Mickey confronts Edward about this with a gun in hand. The police are called and they stand aiming at Mickey ready to shoot. When Mrs Johnstone finally reveals to them that they are twins, Mickey shouts, “Why didn’t you give me away?… I could have been him, I COULD HAVE BEEN HIM! ” On saying this he waves the gun at Edward. The police thought he was going to shoot and so they shoot Mickey, as Mickey fell he pulled the trigger thus killing Edward. They both lie dead as ‘Tell me it’s not true’ is sung by the grieving Mrs Johnstone. On entering the auditorium I noticed the stage used was a proscenium arch stage.

When waiting for the show to begin, my expectations began to rise on seeing the set. This was due to the detail and exactness of the set design, it made me think I was actually in a street. Suspended in front of the set was a gauze, a net like drop that allowed partial view of the set behind. The gauze was dimly lit with a light that projected a broken image called a gobo. Allowing the audience to see the set behind but through distorted vision, helped us to feel the morbid and tragic atmosphere slightly. The atmosphere within the auditorium was excited to say the least; the audience was of mixed ages from eleven to seventy years of age.

The show began with the orchestra playing the overture, and the set from behind the gauze being lit and revealed. The beginning of the show was re-enacted at the beginning. Two men walked on and lay down on a stretcher prop, other members of the cast walked on and covered the bodies with a blanket and were walked off. The gauze made this scene seem very dream like by distorting the image and view slightly. The stage was designed so either side of the stage was a few houses, this represented in parts, the two brother’s houses, and sometimes one neighbourhood. The set was used very effectively and was realistic.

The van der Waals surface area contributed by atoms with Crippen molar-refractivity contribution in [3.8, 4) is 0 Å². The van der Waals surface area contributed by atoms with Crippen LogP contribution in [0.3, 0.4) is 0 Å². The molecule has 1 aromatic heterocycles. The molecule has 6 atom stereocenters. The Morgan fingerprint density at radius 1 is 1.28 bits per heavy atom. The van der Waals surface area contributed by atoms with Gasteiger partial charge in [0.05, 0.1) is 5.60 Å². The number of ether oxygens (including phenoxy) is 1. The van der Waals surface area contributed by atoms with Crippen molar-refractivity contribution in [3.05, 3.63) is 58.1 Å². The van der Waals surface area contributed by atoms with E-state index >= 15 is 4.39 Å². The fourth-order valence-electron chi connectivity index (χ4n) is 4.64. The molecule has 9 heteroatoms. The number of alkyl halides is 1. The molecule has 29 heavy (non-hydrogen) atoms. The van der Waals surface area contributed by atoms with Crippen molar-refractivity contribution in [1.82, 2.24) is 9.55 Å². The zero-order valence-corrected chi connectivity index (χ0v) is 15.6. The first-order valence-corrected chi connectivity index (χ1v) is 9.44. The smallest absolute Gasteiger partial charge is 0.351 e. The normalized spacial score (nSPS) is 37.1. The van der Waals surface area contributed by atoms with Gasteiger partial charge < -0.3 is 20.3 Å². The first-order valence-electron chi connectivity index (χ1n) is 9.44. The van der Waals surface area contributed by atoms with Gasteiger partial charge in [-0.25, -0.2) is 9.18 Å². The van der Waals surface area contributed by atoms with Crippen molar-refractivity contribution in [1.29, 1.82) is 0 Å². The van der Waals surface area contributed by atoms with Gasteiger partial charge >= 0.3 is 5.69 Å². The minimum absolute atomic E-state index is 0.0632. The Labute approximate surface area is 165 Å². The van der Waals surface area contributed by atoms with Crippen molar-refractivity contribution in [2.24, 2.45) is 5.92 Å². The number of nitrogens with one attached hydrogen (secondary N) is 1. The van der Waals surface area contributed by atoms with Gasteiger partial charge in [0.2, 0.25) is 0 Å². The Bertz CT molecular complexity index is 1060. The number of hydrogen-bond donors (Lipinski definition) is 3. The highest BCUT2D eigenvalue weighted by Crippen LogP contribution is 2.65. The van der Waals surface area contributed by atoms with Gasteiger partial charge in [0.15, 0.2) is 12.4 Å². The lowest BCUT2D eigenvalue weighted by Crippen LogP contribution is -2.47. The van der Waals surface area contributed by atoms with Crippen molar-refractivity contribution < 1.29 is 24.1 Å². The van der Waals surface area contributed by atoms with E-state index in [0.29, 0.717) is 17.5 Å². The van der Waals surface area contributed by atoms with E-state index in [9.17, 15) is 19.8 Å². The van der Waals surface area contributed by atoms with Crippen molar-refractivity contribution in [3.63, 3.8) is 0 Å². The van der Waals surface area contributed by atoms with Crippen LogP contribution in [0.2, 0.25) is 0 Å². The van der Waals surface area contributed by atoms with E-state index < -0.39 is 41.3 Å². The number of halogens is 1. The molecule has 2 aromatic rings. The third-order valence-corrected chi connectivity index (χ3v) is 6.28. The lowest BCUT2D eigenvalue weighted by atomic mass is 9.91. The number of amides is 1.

As the show went on, parts were added or taken away from the set to show the time lapse of the show. Such as the back drop with twinkling lights for the city skyline, added more and more lights each scene. Also props such as telephones or different coloured doors were added. At the back of the stage, such things as a graphitized wall and a crumbling wall were flown in. For the interior of the Lyons’ residence, a fly down reveal was used and a settee was wheeled in on tracks that were put on the stage. The use of ‘fly in’ and ‘reveals’ allowed the show to keep its pace.